A NOTE ON AUTOMATISM
The total incomprehension of surrealism in the United States—an incomprehension reinforced and perpetuated by the ceaseless obfuscatory activity of ‘experts’ (to cite only the worst: Balakian, Caws, Fowlie, Gershman and Rubin) as well as the reprehensible publicitary exercises of various former surrealists and impostors—finds perhaps its most emphatic expression in the reams of unrestrained idiocy spewed forth by numerous commentators on the subject of psychic automatism. Customarily and mistakenly presumed to be a hoax, an experiment that failed, a momentary delusion, a sensational gimmick or an ‘article of faith,’ automatism constitutes, on the contrary, not only the historical point of departure for surrealism but one of its invariable first principles. “The surrealism in a work,” Andre Breton wrote in 1941 with characteristic precision, “is in direct proportion to the efforts the artist has made to embrace the whole psycho-physical field, of which consciousness is only a small fraction. In those unfathomable depths there prevails, according to Freud, a total absence of contradiction, a release from the emotional fetters caused by repression, a lack of temporality, and the substitution of external reality by psychic reality obedient to the pleasure principle and no other. Automatism leads us straight to these regions (1).”
Thus the substance of the original (1924) definition of surrealism-a remarkably expansive definition, as is demonstrated by the subsequent development of the surrealist movement- remains ineffaceable: “Pure psychic automatism, by which it is intended to express, verbally, in writing or by other means, the real functioning of thought. The dictation of thought, in the absence of all control exercised by reason, and outside all aesthetic or moral preoccupations (2).”
An invaluable, exemplary, irreplaceable instrument of exploration and discovery, the practice of automatism has unfortunately also been the victim of countless inexcusable misapplications. Just as the psychoanalytic situation, for example, can become seriously mutilated by a too obtrusive therapeutic intention (3), so surrealist automatism becomes unrecognizably deformed if it is encumbered by any trace of literary ambition. In the English language, it hardly needs to be said, the automatic experience has only rarely been attempted, and almost never in a sustained, coherent and serious manner, in which the disinterested quest for poetic knowledge must necessarily take precedence over all other considerations. Meanwhile, attention has focused on the productions of Joyce and the ‘stream of consciousness’ school, the technique of ‘spontaneous prose,’ Ginsberg’s insipid litanies, the rationalized asthma of Charles Olson, the more recent ‘cut up’ experiments of Burroughs and others, ‘concretism,’ etc., all of which are, of course, merely literary regressions to various pre-surrealist stages of development- ‘tics,’ in Lautreamont’s expression.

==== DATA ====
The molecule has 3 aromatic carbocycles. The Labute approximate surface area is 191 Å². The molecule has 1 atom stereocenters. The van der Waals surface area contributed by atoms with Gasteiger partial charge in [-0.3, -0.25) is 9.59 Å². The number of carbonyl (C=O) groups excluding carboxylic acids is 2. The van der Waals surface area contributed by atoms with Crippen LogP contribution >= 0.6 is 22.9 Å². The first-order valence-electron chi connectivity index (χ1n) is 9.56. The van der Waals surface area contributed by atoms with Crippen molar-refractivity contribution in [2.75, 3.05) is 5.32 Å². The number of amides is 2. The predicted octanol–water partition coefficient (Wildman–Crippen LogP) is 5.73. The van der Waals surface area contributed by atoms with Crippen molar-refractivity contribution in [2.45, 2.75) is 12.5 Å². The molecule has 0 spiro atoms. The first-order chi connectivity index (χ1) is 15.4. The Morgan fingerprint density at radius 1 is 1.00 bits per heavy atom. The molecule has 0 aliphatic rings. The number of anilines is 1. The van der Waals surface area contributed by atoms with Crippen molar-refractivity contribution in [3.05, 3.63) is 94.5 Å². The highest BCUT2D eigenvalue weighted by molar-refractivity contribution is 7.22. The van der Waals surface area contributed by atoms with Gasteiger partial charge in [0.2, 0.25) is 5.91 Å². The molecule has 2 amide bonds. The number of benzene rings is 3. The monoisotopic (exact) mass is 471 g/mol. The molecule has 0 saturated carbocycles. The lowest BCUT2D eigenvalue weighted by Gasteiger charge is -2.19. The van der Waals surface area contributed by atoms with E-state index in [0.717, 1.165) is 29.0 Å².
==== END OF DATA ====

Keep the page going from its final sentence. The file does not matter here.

It must be noted that the automatic revelation absolutely defies vicarious pursuit; one must plumb these depths for oneself, at one’s own risk, to attain that indispensable verification which assumes the value of criteria for the future. “An examination of the psychoanalytic literature,“writes Eissler,”will show that man’s creativity still remains essentially an enigma (4).” Surrealism continues to aim at clearing up this enigma and approaches its solution from within, beginning by dispelling the superstition of ‘talent’ which creates artificial barriers and blocks the road forward.
What is crucial is that the words and images released under the automatic constellation refuse to return to their cages. Rejecting, completely, the etiquette of ‘literature,’ surrealist research is distinct, too, from the psychoanalytic interrogation of the past (one may note, for example, the absence of the classical transference situation in poetic activity. Surrealism insists on the urgent significance of the inviolable moment soaring on dark wings of flaming magnesium, the flashes of this unsparing magic lamp which skims the latent grammar of its quotidian shadows, and, plunging to the very source of dreams, restores to us the oracular voice, “human freedom reviving itself in the perfect identification of man and his language (5),” ineradicable glimpses of that which will be.
- “Genesis and Perspective of Surrealism, “ in Art of This Century (Guggenheim, New York, 1942).
- Andre Breton, Manifesto of Surrealism.
- K.R. Eissler, Medical Orthodoxy and the Future of Psychoanalysis (international Universities Press, New York, 1965), Chapter 3.
- Ibid, P. 14
- Andre Breton, Entretiens (Gallimard, Paris, 1952), P. 127.